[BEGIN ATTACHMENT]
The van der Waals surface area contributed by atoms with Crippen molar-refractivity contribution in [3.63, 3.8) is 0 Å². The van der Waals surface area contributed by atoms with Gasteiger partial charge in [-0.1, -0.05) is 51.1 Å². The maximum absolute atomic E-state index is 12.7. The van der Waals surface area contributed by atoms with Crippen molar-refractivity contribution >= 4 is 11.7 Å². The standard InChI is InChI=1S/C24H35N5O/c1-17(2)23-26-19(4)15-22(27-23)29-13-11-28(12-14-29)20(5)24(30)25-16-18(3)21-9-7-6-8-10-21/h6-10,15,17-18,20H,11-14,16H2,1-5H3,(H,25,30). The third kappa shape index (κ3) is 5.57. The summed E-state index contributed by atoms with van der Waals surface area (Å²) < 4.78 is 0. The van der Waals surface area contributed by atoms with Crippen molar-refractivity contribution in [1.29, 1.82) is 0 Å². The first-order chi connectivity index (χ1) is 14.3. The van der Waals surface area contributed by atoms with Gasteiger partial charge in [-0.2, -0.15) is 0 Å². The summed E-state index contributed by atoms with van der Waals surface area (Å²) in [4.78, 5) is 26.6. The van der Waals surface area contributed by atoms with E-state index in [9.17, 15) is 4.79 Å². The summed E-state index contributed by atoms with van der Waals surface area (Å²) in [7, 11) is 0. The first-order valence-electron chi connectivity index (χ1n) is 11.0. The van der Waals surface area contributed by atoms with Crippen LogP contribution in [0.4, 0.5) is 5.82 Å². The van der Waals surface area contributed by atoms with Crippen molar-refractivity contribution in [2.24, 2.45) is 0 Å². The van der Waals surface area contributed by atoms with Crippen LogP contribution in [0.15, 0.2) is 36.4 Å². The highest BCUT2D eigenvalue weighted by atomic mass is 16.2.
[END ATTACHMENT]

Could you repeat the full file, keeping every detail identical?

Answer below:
The van der Waals surface area contributed by atoms with Crippen molar-refractivity contribution in [3.63, 3.8) is 0 Å². The van der Waals surface area contributed by atoms with Gasteiger partial charge in [-0.1, -0.05) is 51.1 Å². The maximum absolute atomic E-state index is 12.7. The van der Waals surface area contributed by atoms with Crippen molar-refractivity contribution >= 4 is 11.7 Å². The standard InChI is InChI=1S/C24H35N5O/c1-17(2)23-26-19(4)15-22(27-23)29-13-11-28(12-14-29)20(5)24(30)25-16-18(3)21-9-7-6-8-10-21/h6-10,15,17-18,20H,11-14,16H2,1-5H3,(H,25,30). The third kappa shape index (κ3) is 5.57. The summed E-state index contributed by atoms with van der Waals surface area (Å²) < 4.78 is 0. The van der Waals surface area contributed by atoms with Crippen molar-refractivity contribution in [1.29, 1.82) is 0 Å². The first-order chi connectivity index (χ1) is 14.3. The van der Waals surface area contributed by atoms with Gasteiger partial charge in [-0.2, -0.15) is 0 Å². The summed E-state index contributed by atoms with van der Waals surface area (Å²) in [4.78, 5) is 26.6. The van der Waals surface area contributed by atoms with E-state index in [9.17, 15) is 4.79 Å². The summed E-state index contributed by atoms with van der Waals surface area (Å²) in [7, 11) is 0. The first-order valence-electron chi connectivity index (χ1n) is 11.0. The van der Waals surface area contributed by atoms with Crippen LogP contribution in [0.4, 0.5) is 5.82 Å². The van der Waals surface area contributed by atoms with Crippen molar-refractivity contribution in [2.24, 2.45) is 0 Å². The van der Waals surface area contributed by atoms with Crippen LogP contribution in [0.15, 0.2) is 36.4 Å². The highest BCUT2D eigenvalue weighted by atomic mass is 16.2.